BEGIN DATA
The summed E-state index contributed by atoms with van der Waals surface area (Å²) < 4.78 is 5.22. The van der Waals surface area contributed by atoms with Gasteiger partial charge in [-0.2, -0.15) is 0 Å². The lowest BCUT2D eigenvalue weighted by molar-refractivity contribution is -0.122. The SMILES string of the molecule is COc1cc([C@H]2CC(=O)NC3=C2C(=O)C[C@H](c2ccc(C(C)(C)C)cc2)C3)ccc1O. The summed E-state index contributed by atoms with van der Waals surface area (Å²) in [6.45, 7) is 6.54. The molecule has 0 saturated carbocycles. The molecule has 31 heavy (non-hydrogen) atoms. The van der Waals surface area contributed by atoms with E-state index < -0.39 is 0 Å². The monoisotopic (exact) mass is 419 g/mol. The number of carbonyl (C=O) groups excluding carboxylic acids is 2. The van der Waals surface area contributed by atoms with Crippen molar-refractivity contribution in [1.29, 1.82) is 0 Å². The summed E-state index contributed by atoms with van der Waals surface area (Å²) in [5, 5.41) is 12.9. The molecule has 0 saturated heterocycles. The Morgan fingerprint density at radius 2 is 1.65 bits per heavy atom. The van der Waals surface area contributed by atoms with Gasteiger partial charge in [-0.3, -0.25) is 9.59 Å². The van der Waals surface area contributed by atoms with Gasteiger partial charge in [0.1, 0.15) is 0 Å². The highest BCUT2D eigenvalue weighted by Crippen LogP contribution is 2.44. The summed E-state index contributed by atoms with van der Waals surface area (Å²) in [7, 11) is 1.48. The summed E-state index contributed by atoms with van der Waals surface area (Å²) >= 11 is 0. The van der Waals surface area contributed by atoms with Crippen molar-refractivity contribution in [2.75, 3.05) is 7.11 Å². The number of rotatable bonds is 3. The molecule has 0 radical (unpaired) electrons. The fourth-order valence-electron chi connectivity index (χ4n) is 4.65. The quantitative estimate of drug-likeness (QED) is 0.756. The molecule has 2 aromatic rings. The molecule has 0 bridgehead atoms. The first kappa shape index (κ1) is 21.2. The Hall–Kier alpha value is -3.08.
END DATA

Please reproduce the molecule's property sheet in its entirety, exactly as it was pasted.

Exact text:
The summed E-state index contributed by atoms with van der Waals surface area (Å²) < 4.78 is 5.22. The van der Waals surface area contributed by atoms with Gasteiger partial charge in [-0.2, -0.15) is 0 Å². The lowest BCUT2D eigenvalue weighted by molar-refractivity contribution is -0.122. The SMILES string of the molecule is COc1cc([C@H]2CC(=O)NC3=C2C(=O)C[C@H](c2ccc(C(C)(C)C)cc2)C3)ccc1O. The summed E-state index contributed by atoms with van der Waals surface area (Å²) in [6.45, 7) is 6.54. The molecule has 0 saturated carbocycles. The molecule has 31 heavy (non-hydrogen) atoms. The van der Waals surface area contributed by atoms with E-state index < -0.39 is 0 Å². The monoisotopic (exact) mass is 419 g/mol. The number of carbonyl (C=O) groups excluding carboxylic acids is 2. The van der Waals surface area contributed by atoms with Crippen molar-refractivity contribution in [1.29, 1.82) is 0 Å². The summed E-state index contributed by atoms with van der Waals surface area (Å²) in [5, 5.41) is 12.9. The molecule has 0 saturated heterocycles. The Morgan fingerprint density at radius 2 is 1.65 bits per heavy atom. The van der Waals surface area contributed by atoms with Gasteiger partial charge in [-0.3, -0.25) is 9.59 Å². The van der Waals surface area contributed by atoms with Gasteiger partial charge in [0.1, 0.15) is 0 Å². The highest BCUT2D eigenvalue weighted by Crippen LogP contribution is 2.44. The summed E-state index contributed by atoms with van der Waals surface area (Å²) in [7, 11) is 1.48. The summed E-state index contributed by atoms with van der Waals surface area (Å²) >= 11 is 0. The van der Waals surface area contributed by atoms with Crippen molar-refractivity contribution in [2.75, 3.05) is 7.11 Å². The number of rotatable bonds is 3. The molecule has 0 radical (unpaired) electrons. The fourth-order valence-electron chi connectivity index (χ4n) is 4.65. The quantitative estimate of drug-likeness (QED) is 0.756. The molecule has 2 aromatic rings. The molecule has 0 bridgehead atoms. The first kappa shape index (κ1) is 21.2. The Hall–Kier alpha value is -3.08.